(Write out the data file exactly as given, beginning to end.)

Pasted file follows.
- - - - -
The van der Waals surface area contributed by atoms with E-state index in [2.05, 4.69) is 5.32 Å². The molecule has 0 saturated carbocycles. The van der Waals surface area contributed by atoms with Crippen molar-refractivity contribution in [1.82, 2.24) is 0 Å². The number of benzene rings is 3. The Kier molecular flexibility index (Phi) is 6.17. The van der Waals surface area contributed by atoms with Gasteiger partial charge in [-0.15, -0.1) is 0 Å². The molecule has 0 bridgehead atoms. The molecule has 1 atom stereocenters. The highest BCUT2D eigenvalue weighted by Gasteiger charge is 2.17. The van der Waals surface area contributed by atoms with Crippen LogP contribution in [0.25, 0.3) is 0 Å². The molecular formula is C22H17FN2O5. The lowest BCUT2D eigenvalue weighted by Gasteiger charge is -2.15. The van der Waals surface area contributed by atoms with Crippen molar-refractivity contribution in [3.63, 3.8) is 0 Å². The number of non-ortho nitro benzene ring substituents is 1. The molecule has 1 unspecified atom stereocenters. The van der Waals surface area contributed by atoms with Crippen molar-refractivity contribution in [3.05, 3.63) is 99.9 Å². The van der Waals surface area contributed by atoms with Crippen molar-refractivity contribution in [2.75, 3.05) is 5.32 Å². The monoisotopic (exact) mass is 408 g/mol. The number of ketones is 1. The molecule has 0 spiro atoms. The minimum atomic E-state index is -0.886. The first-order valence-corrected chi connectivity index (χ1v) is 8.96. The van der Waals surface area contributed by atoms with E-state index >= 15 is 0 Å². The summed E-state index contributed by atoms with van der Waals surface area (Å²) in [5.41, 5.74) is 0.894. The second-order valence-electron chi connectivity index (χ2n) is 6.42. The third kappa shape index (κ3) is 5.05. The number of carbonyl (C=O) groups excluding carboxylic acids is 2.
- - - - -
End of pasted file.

The van der Waals surface area contributed by atoms with E-state index in [2.05, 4.69) is 5.32 Å². The molecule has 0 saturated carbocycles. The van der Waals surface area contributed by atoms with Crippen molar-refractivity contribution in [1.82, 2.24) is 0 Å². The number of benzene rings is 3. The Kier molecular flexibility index (Phi) is 6.17. The van der Waals surface area contributed by atoms with Gasteiger partial charge in [-0.15, -0.1) is 0 Å². The molecule has 0 bridgehead atoms. The molecule has 1 atom stereocenters. The highest BCUT2D eigenvalue weighted by Gasteiger charge is 2.17. The van der Waals surface area contributed by atoms with Crippen LogP contribution in [0.25, 0.3) is 0 Å². The molecular formula is C22H17FN2O5. The lowest BCUT2D eigenvalue weighted by Gasteiger charge is -2.15. The van der Waals surface area contributed by atoms with Crippen molar-refractivity contribution in [3.63, 3.8) is 0 Å². The number of non-ortho nitro benzene ring substituents is 1. The molecule has 1 unspecified atom stereocenters. The van der Waals surface area contributed by atoms with Crippen molar-refractivity contribution in [3.05, 3.63) is 99.9 Å². The van der Waals surface area contributed by atoms with Crippen molar-refractivity contribution in [2.75, 3.05) is 5.32 Å². The monoisotopic (exact) mass is 408 g/mol. The number of ketones is 1. The molecule has 0 spiro atoms. The minimum atomic E-state index is -0.886. The first-order valence-corrected chi connectivity index (χ1v) is 8.96. The van der Waals surface area contributed by atoms with E-state index >= 15 is 0 Å². The summed E-state index contributed by atoms with van der Waals surface area (Å²) in [5.41, 5.74) is 0.894. The second-order valence-electron chi connectivity index (χ2n) is 6.42. The third kappa shape index (κ3) is 5.05. The number of carbonyl (C=O) groups excluding carboxylic acids is 2.